The Nazis took a beating in the Battle of Britain.  So Hitler turned his war machine eastward.  And invaded the Soviet Union instead.  But he did not give up on Britain.  For Britain was a great thorn in Hitler’s side.  They were in the Mediterranean and North Africa.  And they were producing oil in Iran.  They had the shipping lanes.  As well as the United States as an ally.  Who was feeding food and war material to Britain.  And using that island nation to base their bombers out of.  As well as building up an invasion force there that would one day open up a second front in the West.  Enter Operation Bernhard.

Operation Bernhard was a Nazi plan to flood the British economy with counterfeit money.  To destabilize the British economy.  And push it into collapse.  They set up operations in concentration camps.  And were printing about 1 million counterfeit banknotes a month.  The Nazis then laundered the money.  And used it to buy the war material they needed.  The counterfeits were so good that they were still turning up in Britain a decade after the war.  Forcing the British to withdraw all notes (larger than £5) from circulation and replacing them with a more counterfeit-proof money.

The Nazis turned to the American dollar in 1945.  They set up printing presses in February.  But they cancelled their plans.  The war ended later that year.  Allowing the Americans to escape the economic damage the British suffered at the hands of the Nazi counterfeiting program.  But the idea lives on.  We see ‘superdollars’ (counterfeits so good that their quality is higher than the original) all over the world.  The U.S. suspects the source of these counterfeits are criminal gangs in Iran, Russia, China or Syria.  While suspecting the government of North Korea producing a share of these superdollars.  We don’t know for certain who is creating this counterfeit money but there is a lot of it out there.  Some may be doing it for financial gain.  While others may be doing it to damage the United States economically.  Whatever the reason the result is the same.  Resulting in the scourge of paper money.  Higher inflation.  Currency devaluation.  Higher prices.  And less economic activity.  Possibly even sending the economy into a deep recession.  Everything an enemy of the United States wants to do to the United States.  Making counterfeiting a very effective way to wage war while being cheaper and less risky than conventional war.

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Quantitative Easing, Inflation and Gold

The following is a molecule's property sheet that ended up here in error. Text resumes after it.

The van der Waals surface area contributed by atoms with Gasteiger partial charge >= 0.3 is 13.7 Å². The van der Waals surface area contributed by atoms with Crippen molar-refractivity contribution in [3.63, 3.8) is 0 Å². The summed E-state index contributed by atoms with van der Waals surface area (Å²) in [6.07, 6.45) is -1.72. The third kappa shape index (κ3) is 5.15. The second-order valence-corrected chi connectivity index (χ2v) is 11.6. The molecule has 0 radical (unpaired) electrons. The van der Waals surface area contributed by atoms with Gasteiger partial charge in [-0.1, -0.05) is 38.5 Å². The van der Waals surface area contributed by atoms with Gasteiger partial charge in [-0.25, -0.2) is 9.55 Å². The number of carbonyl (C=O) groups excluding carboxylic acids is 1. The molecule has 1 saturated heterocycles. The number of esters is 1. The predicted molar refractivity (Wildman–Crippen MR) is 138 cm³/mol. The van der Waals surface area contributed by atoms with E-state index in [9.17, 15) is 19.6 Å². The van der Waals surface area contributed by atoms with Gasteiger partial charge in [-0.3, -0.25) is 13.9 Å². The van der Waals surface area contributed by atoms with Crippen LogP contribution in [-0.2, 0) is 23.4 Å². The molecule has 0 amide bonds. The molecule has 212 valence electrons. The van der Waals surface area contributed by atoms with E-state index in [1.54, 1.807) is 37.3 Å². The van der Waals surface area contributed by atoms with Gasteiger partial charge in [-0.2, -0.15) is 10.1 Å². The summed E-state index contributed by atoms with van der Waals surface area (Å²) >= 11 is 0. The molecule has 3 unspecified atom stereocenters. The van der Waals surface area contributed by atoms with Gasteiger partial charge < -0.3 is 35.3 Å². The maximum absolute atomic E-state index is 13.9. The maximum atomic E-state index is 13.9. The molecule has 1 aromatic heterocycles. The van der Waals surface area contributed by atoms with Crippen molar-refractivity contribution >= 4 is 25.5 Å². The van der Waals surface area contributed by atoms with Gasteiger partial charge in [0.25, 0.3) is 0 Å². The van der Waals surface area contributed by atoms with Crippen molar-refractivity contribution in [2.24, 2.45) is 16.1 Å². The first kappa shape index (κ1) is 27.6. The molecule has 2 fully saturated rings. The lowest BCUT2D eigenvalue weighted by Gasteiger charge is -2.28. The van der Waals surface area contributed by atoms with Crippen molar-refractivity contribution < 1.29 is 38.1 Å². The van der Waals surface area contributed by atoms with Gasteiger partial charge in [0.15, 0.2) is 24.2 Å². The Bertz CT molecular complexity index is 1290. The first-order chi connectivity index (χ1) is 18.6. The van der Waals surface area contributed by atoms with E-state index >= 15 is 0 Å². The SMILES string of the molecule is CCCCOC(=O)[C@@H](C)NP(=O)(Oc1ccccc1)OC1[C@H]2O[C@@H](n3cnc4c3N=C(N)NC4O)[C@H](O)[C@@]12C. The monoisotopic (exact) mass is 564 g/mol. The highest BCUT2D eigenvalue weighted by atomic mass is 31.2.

Posted by PITHOCRATES - September 23rd, 2013

Economics 101

The FOMC makes Money out of Nothing to Buy the Bonds for their Quantitative Easing

The Federal Open Market Committee (FOMC) decided to keep their quantitative easing.  Their monthly $85 billion purchase of Treasury Securities and mortgage bonds.  To stimulate the economy.  Which hasn’t stimulated the economy.  But it has greatly expanded the money supply.

When people buy Treasury Securities and mortgage bonds they have to first work and save up the money.  Then when they buy these investments they no longer have that money.  It’s how we buy things.  We exchange money for things.  So we can have the money or the things.  But never both.

Unless you’re the federal government.  That has the power to print money.  When they make these monthly $85 million purchases of Treasury Securities and mortgage bonds they pay for them with an electronic transfer of money.  They add money to the account of the holders of the Treasury Securities and mortgage bonds.  And that’s it.  They subtract no money from their ledgers.  Because they ‘printed’ that money.  Just made it out of nothing.  Literally.

The Danger of a highly Inflated and Devalued Currency is that it loses its Purchasing Power and People lose Faith in It

The Secret Service protects our presidents.  Ironically, the president that created the Secret Service was assassinated.  Abraham Lincoln.  Who created it not to protect presidents.  But to combat a great threat to the country.  Counterfeiting.  The scourge of paper money.

During the American Revolutionary War the Continental Congress had no hard money (i.e., precious metals) to pay the Continental Army.  So they resorted to printing paper money.  Igniting massive inflation.  The more money they printed the greater the inflation.  And the greater they devalued the dollar.  Requiring more and more of them to buy what they once did.  Until no one would accept them in payment anymore.  Forcing the army to take what they needed from the people.  Leaving behind IOUs for the Congress to honor.  Once they figured out how to do that.